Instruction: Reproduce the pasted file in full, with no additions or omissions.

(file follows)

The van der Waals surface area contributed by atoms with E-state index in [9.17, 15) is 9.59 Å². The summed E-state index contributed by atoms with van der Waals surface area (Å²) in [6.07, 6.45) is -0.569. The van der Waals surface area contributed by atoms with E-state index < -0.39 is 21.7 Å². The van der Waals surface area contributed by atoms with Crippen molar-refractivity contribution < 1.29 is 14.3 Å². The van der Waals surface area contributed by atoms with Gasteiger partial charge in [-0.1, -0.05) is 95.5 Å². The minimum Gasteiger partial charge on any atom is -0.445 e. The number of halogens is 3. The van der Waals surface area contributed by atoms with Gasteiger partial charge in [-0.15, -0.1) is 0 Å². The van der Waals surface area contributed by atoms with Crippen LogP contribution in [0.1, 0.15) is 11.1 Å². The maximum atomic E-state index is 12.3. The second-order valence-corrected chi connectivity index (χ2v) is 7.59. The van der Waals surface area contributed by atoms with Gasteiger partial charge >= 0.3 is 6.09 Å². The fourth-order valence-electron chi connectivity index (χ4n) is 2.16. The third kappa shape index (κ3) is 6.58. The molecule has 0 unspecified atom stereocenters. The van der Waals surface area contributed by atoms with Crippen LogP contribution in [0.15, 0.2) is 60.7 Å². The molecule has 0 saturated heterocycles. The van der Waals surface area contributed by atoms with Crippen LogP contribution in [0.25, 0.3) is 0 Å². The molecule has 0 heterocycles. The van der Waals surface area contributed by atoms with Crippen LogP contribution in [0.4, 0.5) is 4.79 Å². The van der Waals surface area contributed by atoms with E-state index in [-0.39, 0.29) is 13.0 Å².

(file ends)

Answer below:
The van der Waals surface area contributed by atoms with E-state index in [9.17, 15) is 9.59 Å². The summed E-state index contributed by atoms with van der Waals surface area (Å²) in [6.07, 6.45) is -0.569. The van der Waals surface area contributed by atoms with E-state index < -0.39 is 21.7 Å². The van der Waals surface area contributed by atoms with Crippen molar-refractivity contribution < 1.29 is 14.3 Å². The van der Waals surface area contributed by atoms with Gasteiger partial charge in [-0.1, -0.05) is 95.5 Å². The minimum Gasteiger partial charge on any atom is -0.445 e. The number of halogens is 3. The van der Waals surface area contributed by atoms with Gasteiger partial charge in [-0.15, -0.1) is 0 Å². The van der Waals surface area contributed by atoms with Crippen LogP contribution in [0.1, 0.15) is 11.1 Å². The maximum atomic E-state index is 12.3. The second-order valence-corrected chi connectivity index (χ2v) is 7.59. The van der Waals surface area contributed by atoms with Gasteiger partial charge >= 0.3 is 6.09 Å². The fourth-order valence-electron chi connectivity index (χ4n) is 2.16. The third kappa shape index (κ3) is 6.58. The molecule has 0 unspecified atom stereocenters. The van der Waals surface area contributed by atoms with Crippen LogP contribution in [0.15, 0.2) is 60.7 Å². The molecule has 0 saturated heterocycles. The van der Waals surface area contributed by atoms with Crippen LogP contribution in [0.25, 0.3) is 0 Å². The molecule has 0 heterocycles. The van der Waals surface area contributed by atoms with Crippen LogP contribution in [0.4, 0.5) is 4.79 Å². The van der Waals surface area contributed by atoms with E-state index in [-0.39, 0.29) is 13.0 Å².